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Vol. 69. Issue 11.
Pages 1026-1032 (November 2016)
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Vol. 69. Issue 11.
Pages 1026-1032 (November 2016)
Original article
DOI: 10.1016/j.rec.2016.03.026
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Serial Morphological and Functional Assessment of the Paclitaxel-coated Balloon for de Novo Lesions
Evaluación morfológica y funcional seriada del balón recubierto de paclitaxel para lesiones de novo
Soe Hee Anna,, Ae-Young Herb,, Gillian Balbir Singha, Takayuki Okamurac, Bon-Kwon Kood, Eun-Seok Shina,
Corresponding author

Corresponding author: Department of Cardiology, Ulsan University Hospital, University of Ulsan College of Medicine, 877 Bangeojinsunhwan-doro, Dong-gu, Ulsan, 682-714 Korea.
a Department of Cardiology, Ulsan University Hospital, University of Ulsan College of Medicine, Ulsan, Korea
b Division of Cardiology, Department of Internal Medicine, Kangwon National University, Chuncheon, Korea
c Division of Cardiology, Department of Medicine and Clinical Science, Yamaguchi University Graduate School of Medicine, Ube, Japan
d Department of Internal Medicine and Cardiovascular Center, Seoul National University Hospital, Seoul, Korea
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Tables (4)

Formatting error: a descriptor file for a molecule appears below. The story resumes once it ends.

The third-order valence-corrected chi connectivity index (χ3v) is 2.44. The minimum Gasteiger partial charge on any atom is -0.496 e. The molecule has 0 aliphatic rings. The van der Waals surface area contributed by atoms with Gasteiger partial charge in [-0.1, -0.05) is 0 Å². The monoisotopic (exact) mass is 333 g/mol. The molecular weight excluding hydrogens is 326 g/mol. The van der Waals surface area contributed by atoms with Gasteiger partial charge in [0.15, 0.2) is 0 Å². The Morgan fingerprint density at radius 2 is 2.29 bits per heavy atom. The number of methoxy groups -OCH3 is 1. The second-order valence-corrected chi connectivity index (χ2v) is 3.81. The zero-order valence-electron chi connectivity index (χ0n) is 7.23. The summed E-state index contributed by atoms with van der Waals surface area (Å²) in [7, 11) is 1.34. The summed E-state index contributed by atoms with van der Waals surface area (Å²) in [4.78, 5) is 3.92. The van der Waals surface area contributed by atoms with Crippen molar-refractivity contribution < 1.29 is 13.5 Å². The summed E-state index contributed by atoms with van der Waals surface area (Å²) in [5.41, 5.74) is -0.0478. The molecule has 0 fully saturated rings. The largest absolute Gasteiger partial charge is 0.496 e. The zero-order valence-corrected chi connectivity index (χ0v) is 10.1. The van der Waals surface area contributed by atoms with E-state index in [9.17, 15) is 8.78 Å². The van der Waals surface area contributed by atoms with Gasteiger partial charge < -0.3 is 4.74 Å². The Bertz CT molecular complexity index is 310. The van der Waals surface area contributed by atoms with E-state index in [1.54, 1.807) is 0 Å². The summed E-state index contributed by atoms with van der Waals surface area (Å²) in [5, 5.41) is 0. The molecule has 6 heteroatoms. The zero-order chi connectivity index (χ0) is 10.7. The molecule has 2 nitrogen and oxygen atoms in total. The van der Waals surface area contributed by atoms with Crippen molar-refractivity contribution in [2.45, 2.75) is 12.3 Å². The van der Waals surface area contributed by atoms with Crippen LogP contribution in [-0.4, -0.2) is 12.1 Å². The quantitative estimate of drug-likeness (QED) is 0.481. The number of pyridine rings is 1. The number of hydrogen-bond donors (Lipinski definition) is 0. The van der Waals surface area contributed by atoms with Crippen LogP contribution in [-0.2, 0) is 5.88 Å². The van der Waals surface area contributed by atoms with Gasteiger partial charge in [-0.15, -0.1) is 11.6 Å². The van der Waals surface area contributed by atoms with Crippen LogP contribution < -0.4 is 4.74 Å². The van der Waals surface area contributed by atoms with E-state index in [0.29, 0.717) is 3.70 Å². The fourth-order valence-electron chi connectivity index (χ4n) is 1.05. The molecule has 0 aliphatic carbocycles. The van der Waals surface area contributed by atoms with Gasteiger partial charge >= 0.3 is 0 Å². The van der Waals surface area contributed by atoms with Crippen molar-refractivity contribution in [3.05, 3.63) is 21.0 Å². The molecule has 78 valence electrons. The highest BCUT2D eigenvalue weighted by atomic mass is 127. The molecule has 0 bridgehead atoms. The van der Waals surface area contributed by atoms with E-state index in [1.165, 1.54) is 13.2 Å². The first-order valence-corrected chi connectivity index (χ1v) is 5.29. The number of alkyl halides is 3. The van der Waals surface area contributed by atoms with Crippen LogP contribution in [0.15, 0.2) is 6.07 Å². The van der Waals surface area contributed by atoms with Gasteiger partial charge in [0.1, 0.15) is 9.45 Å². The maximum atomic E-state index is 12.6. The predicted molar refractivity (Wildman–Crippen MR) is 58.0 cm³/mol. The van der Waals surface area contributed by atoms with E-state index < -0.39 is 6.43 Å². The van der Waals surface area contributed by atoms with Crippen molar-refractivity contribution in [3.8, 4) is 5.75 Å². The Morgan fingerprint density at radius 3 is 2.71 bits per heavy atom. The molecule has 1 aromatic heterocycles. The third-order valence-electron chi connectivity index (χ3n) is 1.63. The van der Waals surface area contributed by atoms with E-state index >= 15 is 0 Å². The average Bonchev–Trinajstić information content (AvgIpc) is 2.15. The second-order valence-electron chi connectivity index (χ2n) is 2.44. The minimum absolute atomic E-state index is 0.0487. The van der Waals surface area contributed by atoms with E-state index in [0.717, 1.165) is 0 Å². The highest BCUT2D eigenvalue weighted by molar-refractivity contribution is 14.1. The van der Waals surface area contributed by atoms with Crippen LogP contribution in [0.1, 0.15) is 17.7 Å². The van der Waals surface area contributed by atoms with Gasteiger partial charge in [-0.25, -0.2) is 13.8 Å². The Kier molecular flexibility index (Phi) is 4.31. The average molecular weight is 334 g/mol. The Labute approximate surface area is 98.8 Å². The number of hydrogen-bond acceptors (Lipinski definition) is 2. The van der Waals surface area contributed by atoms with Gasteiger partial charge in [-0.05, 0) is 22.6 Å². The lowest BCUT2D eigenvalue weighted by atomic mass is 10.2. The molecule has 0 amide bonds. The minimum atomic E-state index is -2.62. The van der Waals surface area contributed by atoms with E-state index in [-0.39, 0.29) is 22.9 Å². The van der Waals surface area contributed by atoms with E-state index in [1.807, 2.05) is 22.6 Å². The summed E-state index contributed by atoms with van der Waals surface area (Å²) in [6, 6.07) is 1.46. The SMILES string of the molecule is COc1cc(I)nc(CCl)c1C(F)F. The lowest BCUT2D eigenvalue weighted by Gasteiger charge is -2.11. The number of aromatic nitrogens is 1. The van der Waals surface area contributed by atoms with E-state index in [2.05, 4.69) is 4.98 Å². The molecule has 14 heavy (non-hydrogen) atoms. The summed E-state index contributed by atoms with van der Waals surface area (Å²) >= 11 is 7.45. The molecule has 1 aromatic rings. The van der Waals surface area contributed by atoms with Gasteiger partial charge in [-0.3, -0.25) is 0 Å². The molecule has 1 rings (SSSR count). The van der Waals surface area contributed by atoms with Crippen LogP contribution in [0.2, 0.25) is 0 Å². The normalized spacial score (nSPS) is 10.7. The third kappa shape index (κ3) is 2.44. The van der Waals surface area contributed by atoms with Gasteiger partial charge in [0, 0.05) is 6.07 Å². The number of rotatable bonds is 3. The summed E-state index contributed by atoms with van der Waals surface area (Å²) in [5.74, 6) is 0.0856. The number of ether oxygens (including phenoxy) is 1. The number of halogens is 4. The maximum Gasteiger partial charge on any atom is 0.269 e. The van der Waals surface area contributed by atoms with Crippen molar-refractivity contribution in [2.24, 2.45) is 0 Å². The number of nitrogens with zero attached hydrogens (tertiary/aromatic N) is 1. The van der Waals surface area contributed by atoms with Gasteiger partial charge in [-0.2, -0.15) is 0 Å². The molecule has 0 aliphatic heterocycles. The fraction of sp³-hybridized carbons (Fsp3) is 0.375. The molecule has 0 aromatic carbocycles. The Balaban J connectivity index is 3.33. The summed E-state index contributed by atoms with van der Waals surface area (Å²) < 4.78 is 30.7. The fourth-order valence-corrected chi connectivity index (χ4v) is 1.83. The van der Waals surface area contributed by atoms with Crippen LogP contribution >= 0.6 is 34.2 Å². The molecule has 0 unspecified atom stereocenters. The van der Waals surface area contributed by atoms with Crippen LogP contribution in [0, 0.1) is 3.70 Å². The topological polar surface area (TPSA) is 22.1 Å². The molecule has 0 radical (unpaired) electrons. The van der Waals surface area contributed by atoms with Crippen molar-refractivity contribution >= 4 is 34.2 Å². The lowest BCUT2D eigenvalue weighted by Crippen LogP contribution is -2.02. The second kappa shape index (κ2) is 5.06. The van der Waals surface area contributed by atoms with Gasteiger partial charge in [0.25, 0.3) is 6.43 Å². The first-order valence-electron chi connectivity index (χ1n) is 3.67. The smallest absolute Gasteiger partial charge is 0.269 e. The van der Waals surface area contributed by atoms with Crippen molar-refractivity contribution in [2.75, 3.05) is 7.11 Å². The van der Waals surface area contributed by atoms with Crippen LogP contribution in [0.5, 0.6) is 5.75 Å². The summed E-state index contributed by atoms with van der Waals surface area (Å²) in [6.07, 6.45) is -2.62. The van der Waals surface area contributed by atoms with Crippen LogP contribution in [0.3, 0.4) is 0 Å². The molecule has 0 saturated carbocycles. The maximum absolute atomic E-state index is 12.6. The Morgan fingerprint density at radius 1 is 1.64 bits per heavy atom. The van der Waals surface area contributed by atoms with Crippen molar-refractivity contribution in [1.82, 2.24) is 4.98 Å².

Table 1. Baseline Characteristics (n=20)
Table 2. Serial Quantitative Coronary Angiography and Functional Measurements
Table 3. Serial Optical Coherence Tomography Analysis
Table 4. Percentage Changes of Quantitative Coronary Analysis, Optical Coherence Tomography and Fractional Flow Reserve
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Introduction and objectives

There is limited data on the serial morphological and functional assessment of paclitaxel-coated balloon treatment using coronary angiography, optical coherence tomography, and fractional flow reserve.


In this prospective, single-center observational study, patients with de novo lesions were treated with the paclitaxel-coated balloon. Serial angiographic, optical coherence tomography and fractional flow reserve measurements were performed before and after plain old balloon angioplasty, as well as at 9-month follow-up.


Twenty patients (21 lesions) were enrolled in this study. The reference vessel diameter was 2.68±0.34mm and late luminal loss was 0.01±0.21mm. The median changes in the minimal lumen area between pre- and postplain old balloon angioplasty, and postplain old balloon angioplasty and follow-up were an increase of 75.2% [interquartile range of 37.2 to 164.7] and 50.0% [interquartile range of 1.1% to 64.5%], respectively. Intimal dissections were seen in all postprocedural optical coherence tomography images, and 66.6% of them were sealed on follow-up optical coherence tomography (median 278 days). The fractional flow reserve distal to the target lesion was 0.71±0.14 predilatation, 0.87±0.04 postdilatation, and 0.83±0.08 at follow-up.


The paclitaxel-coated balloon restores coronary blood flow by means of plaque modification, causing an increment in minimal lumen area. At 9-month follow-up, coronary flow was sustained and the luminal patency was the result of suppressed luminal narrowing progression from local drug effects on the de novo coronary lesions.

Paclitaxel-coated balloon
De novo coronary lesion
Optical coherence tomography
Fractional flow reserve